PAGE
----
The Adventures of Sister Scream

sister scream

“Sister Scream” made an appearance at Ave Maria Press today …. Well, she was there in spirit (Skype wasn’t working.) I had tried to find my “old hag” mask, and it must have been mis-sorted during the move (my “Fall” container had nothing but my wok and a fruit juicer). So . . . “skeletor” mask was all they had left at K-Mart, and I went with it.

Now, some might find this a bit tasteless: mixing the costume of a nun (my original costume is based on the Carmelite habit, because Teresa of Avila is one of my heroes) and a skeleton. And perhaps they would be right. And yet, I think you could also argue that it could be regarded as a kind of … “secular sacramental.” (The sacramental principle, the cornerstone of the Catholic life, is that God reaches out to us through the “stuff” of the physical world.) 

“Memento mori” (remember death) was one of the themes of the early Church. During those first four centuries, martyrdom was commonplace, and there were times when “Christian” was a truly dangerous association. And yet, the Church continued to grow because, in the words of 2nd century Tertullian, “The blood of the martyrs is the seed of the Church.”

On All-Saints and All-Souls Day, we remember that life and death are inextricably entwined. For the Christian, to experience life to the full, is to die to self; to die is to experience life in its sweetest perfection. Not because life isn’t a beautiful gift — it is. But because it is a prelude to something infinitely better.

And so, I think Sister Scream … is a comic figure. She reminds me to live with heaven in view, but not to be afraid of death. It has no lasting power over us, for Christ has already conquered …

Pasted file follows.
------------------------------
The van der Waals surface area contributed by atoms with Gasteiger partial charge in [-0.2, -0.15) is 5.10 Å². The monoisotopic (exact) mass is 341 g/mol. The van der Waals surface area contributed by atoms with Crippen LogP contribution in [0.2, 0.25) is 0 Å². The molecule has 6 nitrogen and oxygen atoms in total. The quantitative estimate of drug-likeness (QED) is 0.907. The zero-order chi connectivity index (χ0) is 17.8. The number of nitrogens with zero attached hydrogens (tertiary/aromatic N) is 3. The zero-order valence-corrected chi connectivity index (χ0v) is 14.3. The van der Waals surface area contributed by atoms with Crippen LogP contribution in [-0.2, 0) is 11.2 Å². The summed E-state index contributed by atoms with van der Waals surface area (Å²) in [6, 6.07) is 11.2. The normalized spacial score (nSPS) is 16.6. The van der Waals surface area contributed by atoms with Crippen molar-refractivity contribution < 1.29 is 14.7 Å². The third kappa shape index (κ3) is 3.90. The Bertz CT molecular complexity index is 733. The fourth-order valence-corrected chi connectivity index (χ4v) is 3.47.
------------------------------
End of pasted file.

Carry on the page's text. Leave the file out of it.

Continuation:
And that is something to scream about!

 

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Girlfriends . . . from Heaven

My friend Anne Marie poked her head in my office the other day. “Did you lose a medal, Heidi? Corinne [a mutual friend and coworker] found one in the parking lot, and thought of you.”

I examined my “medal pin” and discovered the clasp for St. Teresa Benedicta of the Cross was broken, and the medal gone. “Yes! I’m missing Edith Stein.”  The next day, Corinne returned my “girlfriend” to me. “I found it in the parking lot, and thought of you right away. I didn’t know it was yours … but something told me to pray for you right then.”

I smiled and thanked her. My girls were at work again.

Since January, I have carried over my heart five religious medals: My favorite saint is St. Scholastica, St. Benedict’s lesser-known twin sister, who used her powers of intercession to move the stubborn heart of her brother. St. Teresa Benedicta, the Jewish convert and philosopher who died at Auschwitz, understands what it is to be forced apart from loved ones. St. Teresa of Avila, patroness of migraines and strong-willed women, I had recently replaced when the original medal (I had picked it up at her childhood home in Avila, Spain) disappeared during my move. No sooner did I  replace it, I found the original – and so had a spare to give a young woman who has been taking care of Sarah. She recently decided to being RCIA – and is also a migraine sufferer.

These three “heavenly girlfriends” have always been close to my heart, and in the past I’ve worn them – along with a Miraculous Medal of the Blessed Mother – anytime I’ve done any serious writing, asking for their intercession. But since Christopher left us in January, I’ve taken to wearing them over my heart, along with a fifth medal, St. Christopher’s. It seems only appropriate to add him to the group.

Now, not all Christians – not even all Catholics – wear religious medals. To some, this kind of thing borders on superstition.  In reality, these kinds of tangible faith signs are at the very heart of the Catholic sacramental worldview: because we are by nature embodied souls, God reveals the hidden mysteries of our faith through the “stuff” of the physical world. These small bits of precious medal remind me in a powerful way of my faithful intercessors in heaven, who radiate the kind of perfect love that is at the very heart of the most blessed Trinity.

At the end of this month we will be celebrating All Saints Day, when we remember the communion of saints that is all around us, interceding on our behalf.  How do you keep the saints close to your heart?